Digital distribution the future of software? Only if you don’t mind having stuff you’ve paid for deleted

Game publisher Electronic Arts has a special new power it’s given itself over products consumers buy from it – the power to block them from playing their own software.

It’s like if you bought a car from Holden, and then said something publicly that Holden didn’t like, and so Holden came around and disabled your car and it was now worthless.

Meanwhile, EA and other dinosaur publishers think they can charge more for a digital download than a physical product, as part of their cunning strategy to delay digital distribution (from which they profit handsomely, having no physical costs and no retailers to cut in on the profits).

Which, given what they want to do with it, is possibly a blessing in disguise.

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6 responses to “Digital distribution the future of software? Only if you don’t mind having stuff you’ve paid for deleted

  1. Digital distribution of software is already here. Every major Linux distribution has used over-the-net installation since the mid-1990′s. The difference being that once it is installed, that’s it – it’s yours. The problem isn’t digital distribution – it’s proprietary software that is made to support a pay-for-play business model rather than solving the user’s actual problem.

    Open source gaming has come a long way. The latest hyper-realistic shoot-em-up may not be available on Linux, but every other kind of time-waster from chess to space invaders and more is available. Like Mario Kart? Then you’ll love Tux Racer. And it will cost you nothing in money or privacy.

  2. jordanrastrick

    @uniquerhys: Yeah. But the open source movement will never build widely adopted programs for non-nerd end users, except where a for profit company (usually in the proprietary software business on some level) has a strategic incentive to subsidise the development.

    Meanwhile, EA and other dinosaur publishers think they can charge more for a digital download than a physical product

    The psychology of this is interesting. Pure digital goods these days are in most cases superior to a physical product, for both the consumer and the producer. Yet both sides feel the other is getting more out of the deal, and so the price change should go their way.

    Because these markets are something like monopolistically competitive, prices are more likely to fall than rise in the long run; which the experience so far bears out. But they can’t go all the way to the true marginal cost of zero. What will the median novel cost, real terms, in 2100? $1? 5c? 5 seconds of your attention devoted to ads?

  3. narcoticmusing

    The issue with digital downloads that you’ve excluded Jordan is that the consumer pays extra to download it (via their bandwidth fees and the cost to store the product on their computer – which is proportionally much more than the distributors costs). In addition, with say, novel’s and games, the purchaser also has to buy custom hardware (from which software manufacturers get kick backs) – thus we’ve already paid for the digital copy a few times over by the time we buy the licence.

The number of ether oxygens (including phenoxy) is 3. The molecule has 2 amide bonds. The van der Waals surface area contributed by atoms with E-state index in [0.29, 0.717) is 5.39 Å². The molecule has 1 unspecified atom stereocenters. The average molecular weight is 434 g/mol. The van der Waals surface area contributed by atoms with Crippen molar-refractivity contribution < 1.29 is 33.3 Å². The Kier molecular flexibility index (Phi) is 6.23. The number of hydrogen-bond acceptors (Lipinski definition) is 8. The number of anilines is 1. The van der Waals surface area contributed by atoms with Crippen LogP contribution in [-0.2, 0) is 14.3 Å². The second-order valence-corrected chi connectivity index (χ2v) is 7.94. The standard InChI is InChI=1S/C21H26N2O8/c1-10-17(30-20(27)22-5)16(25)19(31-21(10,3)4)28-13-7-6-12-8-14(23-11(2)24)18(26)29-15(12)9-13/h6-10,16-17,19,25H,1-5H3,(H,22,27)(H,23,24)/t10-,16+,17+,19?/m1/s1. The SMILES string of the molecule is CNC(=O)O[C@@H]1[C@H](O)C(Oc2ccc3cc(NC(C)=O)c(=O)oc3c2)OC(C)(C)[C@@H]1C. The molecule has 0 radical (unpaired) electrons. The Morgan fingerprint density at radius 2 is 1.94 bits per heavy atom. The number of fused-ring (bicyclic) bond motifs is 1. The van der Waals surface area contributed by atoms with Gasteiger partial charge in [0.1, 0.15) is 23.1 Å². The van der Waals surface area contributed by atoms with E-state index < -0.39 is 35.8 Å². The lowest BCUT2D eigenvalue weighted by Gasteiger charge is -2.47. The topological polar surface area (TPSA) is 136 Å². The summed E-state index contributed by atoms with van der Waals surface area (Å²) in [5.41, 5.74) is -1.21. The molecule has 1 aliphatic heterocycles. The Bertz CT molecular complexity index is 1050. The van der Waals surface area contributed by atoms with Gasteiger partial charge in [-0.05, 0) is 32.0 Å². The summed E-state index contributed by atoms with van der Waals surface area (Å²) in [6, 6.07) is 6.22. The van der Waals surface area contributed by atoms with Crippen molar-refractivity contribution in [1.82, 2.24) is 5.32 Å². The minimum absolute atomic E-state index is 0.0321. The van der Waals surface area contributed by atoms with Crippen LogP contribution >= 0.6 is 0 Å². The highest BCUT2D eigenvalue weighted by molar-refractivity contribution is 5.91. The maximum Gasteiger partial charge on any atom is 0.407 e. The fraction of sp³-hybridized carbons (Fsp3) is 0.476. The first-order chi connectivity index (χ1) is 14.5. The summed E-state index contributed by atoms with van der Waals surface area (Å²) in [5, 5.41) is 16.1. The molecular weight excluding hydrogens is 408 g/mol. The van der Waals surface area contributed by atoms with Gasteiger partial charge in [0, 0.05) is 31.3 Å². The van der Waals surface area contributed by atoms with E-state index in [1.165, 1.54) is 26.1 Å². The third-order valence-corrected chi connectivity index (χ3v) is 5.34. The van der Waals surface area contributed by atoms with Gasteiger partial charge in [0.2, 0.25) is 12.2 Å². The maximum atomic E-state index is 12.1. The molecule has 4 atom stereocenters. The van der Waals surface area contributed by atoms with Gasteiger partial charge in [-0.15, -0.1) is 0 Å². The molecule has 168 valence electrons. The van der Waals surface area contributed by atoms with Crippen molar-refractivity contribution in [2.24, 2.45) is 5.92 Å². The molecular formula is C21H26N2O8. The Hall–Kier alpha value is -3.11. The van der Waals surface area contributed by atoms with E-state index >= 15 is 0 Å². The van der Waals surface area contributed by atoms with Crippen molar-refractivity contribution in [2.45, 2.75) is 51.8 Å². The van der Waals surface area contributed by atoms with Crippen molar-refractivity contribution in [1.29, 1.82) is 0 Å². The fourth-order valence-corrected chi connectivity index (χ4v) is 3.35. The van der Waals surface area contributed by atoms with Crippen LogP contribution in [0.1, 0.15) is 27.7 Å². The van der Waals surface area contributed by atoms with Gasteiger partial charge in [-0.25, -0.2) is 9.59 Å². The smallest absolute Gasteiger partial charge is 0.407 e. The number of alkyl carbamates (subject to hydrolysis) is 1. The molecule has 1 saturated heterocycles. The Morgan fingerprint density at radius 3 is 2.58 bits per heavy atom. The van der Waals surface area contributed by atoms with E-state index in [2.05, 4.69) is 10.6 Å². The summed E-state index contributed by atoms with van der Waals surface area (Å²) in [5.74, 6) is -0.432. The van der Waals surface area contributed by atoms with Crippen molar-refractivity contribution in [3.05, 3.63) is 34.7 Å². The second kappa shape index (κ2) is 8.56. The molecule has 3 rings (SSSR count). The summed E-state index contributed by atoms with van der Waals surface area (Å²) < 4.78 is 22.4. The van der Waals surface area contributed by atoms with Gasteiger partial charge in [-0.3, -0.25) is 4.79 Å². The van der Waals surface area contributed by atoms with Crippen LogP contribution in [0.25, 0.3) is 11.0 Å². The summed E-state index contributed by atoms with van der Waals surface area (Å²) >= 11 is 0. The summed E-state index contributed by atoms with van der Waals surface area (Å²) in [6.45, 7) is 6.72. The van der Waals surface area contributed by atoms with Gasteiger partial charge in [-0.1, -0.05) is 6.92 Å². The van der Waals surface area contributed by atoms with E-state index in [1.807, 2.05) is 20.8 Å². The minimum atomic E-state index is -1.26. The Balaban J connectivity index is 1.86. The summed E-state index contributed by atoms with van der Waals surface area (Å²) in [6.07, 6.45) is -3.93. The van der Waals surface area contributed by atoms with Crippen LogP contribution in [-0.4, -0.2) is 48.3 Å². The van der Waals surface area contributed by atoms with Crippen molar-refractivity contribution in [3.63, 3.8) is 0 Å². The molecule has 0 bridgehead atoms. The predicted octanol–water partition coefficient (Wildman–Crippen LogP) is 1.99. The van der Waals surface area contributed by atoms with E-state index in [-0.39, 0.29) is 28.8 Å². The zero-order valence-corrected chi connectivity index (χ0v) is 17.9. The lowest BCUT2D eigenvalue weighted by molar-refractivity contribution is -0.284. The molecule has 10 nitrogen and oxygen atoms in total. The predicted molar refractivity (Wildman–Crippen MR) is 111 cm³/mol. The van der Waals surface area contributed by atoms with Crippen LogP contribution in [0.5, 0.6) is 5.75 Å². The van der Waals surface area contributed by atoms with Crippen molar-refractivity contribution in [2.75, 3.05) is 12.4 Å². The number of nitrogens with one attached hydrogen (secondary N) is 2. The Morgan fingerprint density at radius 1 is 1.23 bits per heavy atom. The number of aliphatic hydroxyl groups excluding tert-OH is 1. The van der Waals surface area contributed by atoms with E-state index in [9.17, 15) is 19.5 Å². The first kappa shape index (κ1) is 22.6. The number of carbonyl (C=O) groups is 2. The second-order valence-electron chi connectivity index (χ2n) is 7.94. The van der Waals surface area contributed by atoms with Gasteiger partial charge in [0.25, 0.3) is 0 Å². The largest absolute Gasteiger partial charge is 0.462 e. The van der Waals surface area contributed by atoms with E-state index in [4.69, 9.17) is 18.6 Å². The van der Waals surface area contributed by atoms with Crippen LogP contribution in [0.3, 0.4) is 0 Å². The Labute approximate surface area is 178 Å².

4. jordanrastrick: “Yeah. But the open source movement will never build widely adopted programs for non-nerd end users, except where a for profit company (usually in the proprietary software business on some level) has a strategic incentive to subsidise the development.”

    GNOME and KDE (graphical desktop environments for GNU/Linux, including office apps) were well underway on a volunteer basis before the sponsors turned up. The corporate Unix world at the time was all for standardizing on Motif (ugh!) and CDE (double-ugh!). The reason why there are so many subsidised open source projects these days is because the commercial Unix vendors died or joined the community to survive. Co-operation leads to more productive outcomes than competition.

  5. jordanrastrick

    The issue with digital downloads that you’ve excluded Jordan is that the consumer pays extra to download it (via their bandwidth fees and the cost to store the product on their computer – which is proportionally much more than the distributors costs).

    I’ve accounted for these. They’re vanishingly small costs for all digital goods except for games and movies, and even for those they aren’t that significant; ultimately they’re subject to ongoing Moore’s laws fall in prices. Compared to the convenience of digital distribution for the consumer (and, for that matter, producer), they simply don’t matter.

    GNOME and KDE (graphical desktop environments for GNU/Linux, including office apps) were well underway on a volunteer basis before the sponsors turned up.

    Pffft, GNOME and KDE. Real unixers use xmonad for windows management :P

    But seriously, GNOME and KDE have a large market share of desktop *nixes, and rightly so, but *nixes have a tiny market share of the desktop overall (I’m assuming of course in all this you exclude Aqua / OS X.) The share is growing globally, thanks to certain governments mandating use of open source operating systems in various countries that want independence from Western developed proprietary software for strategic reasons, but that’s really just a special case of the subsidy phenomenon.

    The reason why there are so many subsidised open source projects these days

    is because its in the economic interests of for-profit technology companies. This Joel on Software post is really worth reading, and does a great job of explaining not just the examples he cites from the time he wrote the piece, but the current major success stories of open source like Android.

  6. jordanrastrick

    eh…. should have been a quotation around that second to last paragraph, it was part of what uniquerhys wrote that I was responding to. Oops.

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